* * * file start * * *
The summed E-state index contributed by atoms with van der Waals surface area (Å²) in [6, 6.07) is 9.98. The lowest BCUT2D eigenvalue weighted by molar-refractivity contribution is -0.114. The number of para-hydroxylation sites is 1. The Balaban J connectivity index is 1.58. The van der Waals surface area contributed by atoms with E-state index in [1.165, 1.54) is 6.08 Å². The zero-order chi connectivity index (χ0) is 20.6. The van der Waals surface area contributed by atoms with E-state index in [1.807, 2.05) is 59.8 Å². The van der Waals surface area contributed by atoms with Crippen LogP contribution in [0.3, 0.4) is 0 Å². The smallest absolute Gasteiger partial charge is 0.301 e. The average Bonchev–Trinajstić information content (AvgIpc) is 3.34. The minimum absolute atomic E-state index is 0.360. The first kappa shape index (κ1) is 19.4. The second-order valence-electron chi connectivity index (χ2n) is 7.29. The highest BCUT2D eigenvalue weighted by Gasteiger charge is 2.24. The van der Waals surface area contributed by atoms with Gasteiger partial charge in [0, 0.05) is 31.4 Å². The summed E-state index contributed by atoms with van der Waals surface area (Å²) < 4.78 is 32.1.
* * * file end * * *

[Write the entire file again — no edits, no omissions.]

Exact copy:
The summed E-state index contributed by atoms with van der Waals surface area (Å²) in [6, 6.07) is 9.98. The lowest BCUT2D eigenvalue weighted by molar-refractivity contribution is -0.114. The number of para-hydroxylation sites is 1. The Balaban J connectivity index is 1.58. The van der Waals surface area contributed by atoms with E-state index in [1.165, 1.54) is 6.08 Å². The zero-order chi connectivity index (χ0) is 20.6. The van der Waals surface area contributed by atoms with E-state index in [1.807, 2.05) is 59.8 Å². The van der Waals surface area contributed by atoms with Crippen LogP contribution in [0.3, 0.4) is 0 Å². The smallest absolute Gasteiger partial charge is 0.301 e. The average Bonchev–Trinajstić information content (AvgIpc) is 3.34. The minimum absolute atomic E-state index is 0.360. The first kappa shape index (κ1) is 19.4. The second-order valence-electron chi connectivity index (χ2n) is 7.29. The highest BCUT2D eigenvalue weighted by Gasteiger charge is 2.24. The van der Waals surface area contributed by atoms with Gasteiger partial charge in [0, 0.05) is 31.4 Å². The summed E-state index contributed by atoms with van der Waals surface area (Å²) < 4.78 is 32.1.